In her first days of pre-school, Rosalyn would cry the moment her mom was out of sight. One day her mom told her: “Rosalyn, I love you and I know you love me too. Take this handkerchief with the scent of my favorite perfume to school. Every time you don’t see me, just hold this handkerchief and smell my perfume and it’s as if I am with you. You need not cry because I really need not leave you.” And it worked! From then on, Rosalyn started to learn how to be on her own and enjoyed going to school.

In the gospel today Jesus gave His apostles parting gift, the gift of peace. Peace is the assurance of His abiding presence. The disciples felt the fear, for they believed that the Lord, through the Holy Spirit, will never leave them. With faith in the Lord, they lived with joy and suffered in peace.

It is in God’s presence that we experience peace. Where God wants you to be or wants you to do, God holds you safe and gives you peace, not only of the mind but your whole being.

In whatever we do, we ask ourselves is this what God wants me to do? Discerning the answers to these questions challenges our faithfulness and spirituality. The deeper our faith and spirituality, the more we are given the grace to be able to discern whether we are walking God’s track or not. Our Lord assures us that for as long as we turn to Him, He will never leave us.

Living in the presence of God gives us peace even in pain, in trials and difficulties. St. Therese once said: “The word peace does not mean joy, at least felt joy; it is to suffer in peace, to will whatever Jesus wills.” In these trying times, our Lord teaches us to surrender everything to Him and to persevere for His greater glory. There is no reason to be afraid; by God’s grace and mercy, peace will reign in our hearts. (Fr. Cris Cordero, SVD Bible Diary 2007)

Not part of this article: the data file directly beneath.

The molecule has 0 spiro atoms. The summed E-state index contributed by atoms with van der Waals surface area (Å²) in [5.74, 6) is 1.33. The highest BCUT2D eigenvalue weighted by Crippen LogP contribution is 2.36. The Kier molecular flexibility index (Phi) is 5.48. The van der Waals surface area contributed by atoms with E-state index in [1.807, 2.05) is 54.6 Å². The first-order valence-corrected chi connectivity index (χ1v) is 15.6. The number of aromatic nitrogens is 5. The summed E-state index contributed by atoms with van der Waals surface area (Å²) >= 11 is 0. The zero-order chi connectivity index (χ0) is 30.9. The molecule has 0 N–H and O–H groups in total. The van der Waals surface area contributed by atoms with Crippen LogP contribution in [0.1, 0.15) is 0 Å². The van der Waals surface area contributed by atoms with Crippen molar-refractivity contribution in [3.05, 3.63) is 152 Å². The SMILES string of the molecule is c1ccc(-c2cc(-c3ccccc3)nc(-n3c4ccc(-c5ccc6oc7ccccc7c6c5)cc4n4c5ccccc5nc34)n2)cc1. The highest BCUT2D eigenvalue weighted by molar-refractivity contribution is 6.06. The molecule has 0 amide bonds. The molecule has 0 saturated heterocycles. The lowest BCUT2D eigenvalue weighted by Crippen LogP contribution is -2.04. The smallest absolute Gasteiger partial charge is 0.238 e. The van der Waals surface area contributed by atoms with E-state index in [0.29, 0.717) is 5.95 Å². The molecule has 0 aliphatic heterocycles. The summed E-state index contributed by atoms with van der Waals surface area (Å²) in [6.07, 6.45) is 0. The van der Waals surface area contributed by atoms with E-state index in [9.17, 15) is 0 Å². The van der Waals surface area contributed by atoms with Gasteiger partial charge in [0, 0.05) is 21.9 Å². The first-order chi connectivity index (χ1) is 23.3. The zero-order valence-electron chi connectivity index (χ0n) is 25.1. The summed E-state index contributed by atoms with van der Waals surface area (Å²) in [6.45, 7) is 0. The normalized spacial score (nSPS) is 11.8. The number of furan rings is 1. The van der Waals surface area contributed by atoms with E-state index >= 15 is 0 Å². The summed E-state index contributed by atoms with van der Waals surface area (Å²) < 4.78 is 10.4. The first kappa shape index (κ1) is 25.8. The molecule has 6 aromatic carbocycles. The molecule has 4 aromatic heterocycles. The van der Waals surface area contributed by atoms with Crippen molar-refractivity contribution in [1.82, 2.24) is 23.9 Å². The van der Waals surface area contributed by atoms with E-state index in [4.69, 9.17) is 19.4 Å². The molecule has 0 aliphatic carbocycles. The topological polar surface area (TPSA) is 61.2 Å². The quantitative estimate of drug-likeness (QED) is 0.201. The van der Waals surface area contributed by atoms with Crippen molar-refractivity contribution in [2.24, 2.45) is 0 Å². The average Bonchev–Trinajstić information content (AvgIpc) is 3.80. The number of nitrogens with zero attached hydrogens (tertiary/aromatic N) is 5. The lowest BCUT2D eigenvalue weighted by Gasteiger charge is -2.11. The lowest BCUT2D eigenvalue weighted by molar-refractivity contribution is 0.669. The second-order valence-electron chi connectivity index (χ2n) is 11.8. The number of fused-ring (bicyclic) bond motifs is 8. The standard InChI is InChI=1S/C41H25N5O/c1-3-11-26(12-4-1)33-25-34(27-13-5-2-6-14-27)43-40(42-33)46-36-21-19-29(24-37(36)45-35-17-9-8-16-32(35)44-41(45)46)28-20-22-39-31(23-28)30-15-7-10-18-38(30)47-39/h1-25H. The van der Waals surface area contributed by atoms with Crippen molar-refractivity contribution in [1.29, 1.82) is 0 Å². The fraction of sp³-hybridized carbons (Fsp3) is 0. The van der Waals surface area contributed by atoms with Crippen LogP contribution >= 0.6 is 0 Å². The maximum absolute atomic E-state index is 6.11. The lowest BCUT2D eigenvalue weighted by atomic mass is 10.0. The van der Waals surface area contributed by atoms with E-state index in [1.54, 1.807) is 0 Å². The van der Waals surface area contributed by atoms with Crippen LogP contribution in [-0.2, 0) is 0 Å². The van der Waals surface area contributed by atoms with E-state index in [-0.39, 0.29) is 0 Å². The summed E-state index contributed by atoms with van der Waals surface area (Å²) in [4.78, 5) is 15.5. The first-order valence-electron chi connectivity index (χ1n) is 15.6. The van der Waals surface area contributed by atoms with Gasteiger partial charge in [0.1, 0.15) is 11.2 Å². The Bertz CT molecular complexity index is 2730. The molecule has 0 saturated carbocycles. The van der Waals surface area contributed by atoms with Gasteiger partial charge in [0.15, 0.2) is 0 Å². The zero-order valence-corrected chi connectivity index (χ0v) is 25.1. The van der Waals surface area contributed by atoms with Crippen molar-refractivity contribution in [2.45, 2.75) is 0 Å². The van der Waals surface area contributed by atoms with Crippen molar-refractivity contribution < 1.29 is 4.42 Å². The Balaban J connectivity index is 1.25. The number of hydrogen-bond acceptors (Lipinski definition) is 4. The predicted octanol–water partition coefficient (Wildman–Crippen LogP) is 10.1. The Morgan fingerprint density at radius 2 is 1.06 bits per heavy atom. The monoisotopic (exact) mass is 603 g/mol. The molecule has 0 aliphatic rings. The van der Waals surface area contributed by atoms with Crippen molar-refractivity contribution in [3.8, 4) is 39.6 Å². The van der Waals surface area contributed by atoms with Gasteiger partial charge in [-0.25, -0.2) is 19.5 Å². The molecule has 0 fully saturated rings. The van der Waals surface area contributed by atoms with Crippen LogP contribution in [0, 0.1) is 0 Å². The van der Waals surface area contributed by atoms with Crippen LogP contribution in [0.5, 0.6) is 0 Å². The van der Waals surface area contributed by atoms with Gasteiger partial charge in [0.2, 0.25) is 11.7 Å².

In 1979, Mother Teresa of Calcutta received the Nobel Peace Award for her extraordinary works of mercy for the poorest of the poor in the slums of Calcutta, India. Mother Teresa’s works had a transcendental effect on the people of the world regardless of religion, ideology and race. But she had her share of criticism too. Those with “liberationist leanings” said that instead of liberating people from misery and poverty, she was doing the opposite – perpetuating the miseries of these people! Despite the opposition, she went about doing her work in the spirit of humility coupled with a prayerful life. No wonder her aura exuded serenity and peace.

The word peace (shalom in Hebrew) is a common Jewish formula for greeting and farewell. It is an expression of the harmony and communion with God that was the seal of Covenant (Num 6:26). Thus, it carries an eschatological and messianic meaning (Is. 9:6), virtually the same as ‘salvation.’ It is the spiritual tranquillity that Christ gives, which has no resemblance to what the world gives. Because it is Christ who gives peace. He is called our ‘peace,’ (Eph 2:14).

In Jerusalem, a female news reporter heard about a very old Jewish man who had been going to the Wailing Wall to pray twice a day for a long time. So she went to check it out. And there he was! She watched him pray and after forty five minutes, when he turned to leave, she rushed in for an interview. “I’m Rachel Mier from CNN. Sir, how long have you been coming to the Wall and praying?” ‘For about sixty years now,” he replied. “Sixty years! That’s amazing! What do you pray?” asked the reporter. The old Jew replied: “I pray for peace between the Jews, Muslims and the Christians. I pray for all the hatred to stop and I pray for all our children to grow up in safety and friendship.” “How do you feel after doing this for sixty long years?” the reporter asked enthusiastically. He replied: “I feel like I’m talking to a stone wall.”

Indeed only the spirit of Christ that real peace can be attained. (Fr. Joseph Suson, SVD Bible Diary 2008)


April 26, 2016 Tuesday

If you are troubled and worried, Jesus’ GOOD NEWS is for you: “Do not let your hearts be troubled or afraid.” “Come to Me,” Jesus invites us, “all who are weary and heavy-laden, and I will give you rest“ (Mt. 11:28). God is bigger than our troubles, worries, and fears.